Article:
Research produced in collaboration with the University of Maryland School of Public Health finds that while adolescent substance use is often associated with lower socioeconomic status, kids of all classes are vulnerable.
For example, lower socioeconomic status is accompanied by a higher likelihood of engaging in cigarette smoking, but excessive drinking disproportionately affects upper middle-class families.
The research, published in the latest edition of the Hazelden Betty Ford Foundation’s Emerging Drug Trends report, helps illustrate how different parenting styles, schools and socioeconomic statuses can influence the likelihood that teens engage in substance use.
Amelia Arria, professor of behavioral and community health at Maryland, and her colleagues established a questionnaire to measure levels of parental monitoring, which includes questions about parental supervision and communication surrounding teens’ social activities.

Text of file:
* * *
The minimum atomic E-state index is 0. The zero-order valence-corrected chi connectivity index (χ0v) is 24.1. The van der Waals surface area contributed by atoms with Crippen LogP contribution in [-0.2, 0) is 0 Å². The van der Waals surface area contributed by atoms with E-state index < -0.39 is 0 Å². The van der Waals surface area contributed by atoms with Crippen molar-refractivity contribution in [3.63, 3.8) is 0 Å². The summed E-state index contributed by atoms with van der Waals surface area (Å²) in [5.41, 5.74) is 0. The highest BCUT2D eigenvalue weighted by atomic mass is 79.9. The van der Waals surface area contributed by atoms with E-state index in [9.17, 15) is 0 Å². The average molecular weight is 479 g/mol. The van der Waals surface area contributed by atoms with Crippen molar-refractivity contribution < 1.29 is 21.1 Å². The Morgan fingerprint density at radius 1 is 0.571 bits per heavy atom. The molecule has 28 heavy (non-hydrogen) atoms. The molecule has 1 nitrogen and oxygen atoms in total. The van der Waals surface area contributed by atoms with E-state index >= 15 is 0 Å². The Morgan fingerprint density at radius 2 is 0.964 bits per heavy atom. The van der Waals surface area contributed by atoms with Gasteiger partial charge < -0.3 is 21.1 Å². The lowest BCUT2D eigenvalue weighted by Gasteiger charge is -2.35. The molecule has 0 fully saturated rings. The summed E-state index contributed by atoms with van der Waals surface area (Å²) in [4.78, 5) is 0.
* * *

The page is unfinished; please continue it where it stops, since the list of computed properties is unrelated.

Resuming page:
Using Arria’s tool and other measures, researchers have found that when parents enforce a zero-tolerance policy regarding substance use, spend more time with their teens and communicate openly about alcohol and other substances, their teens are less likely to use substances.
Arria directs the Center on Young Adult Health and Development, co-directs the Maryland Collaborative to Reduce College Drinking and Related Problems and conducts research related to teen and college student risk factors for alcohol and other drug abuse.
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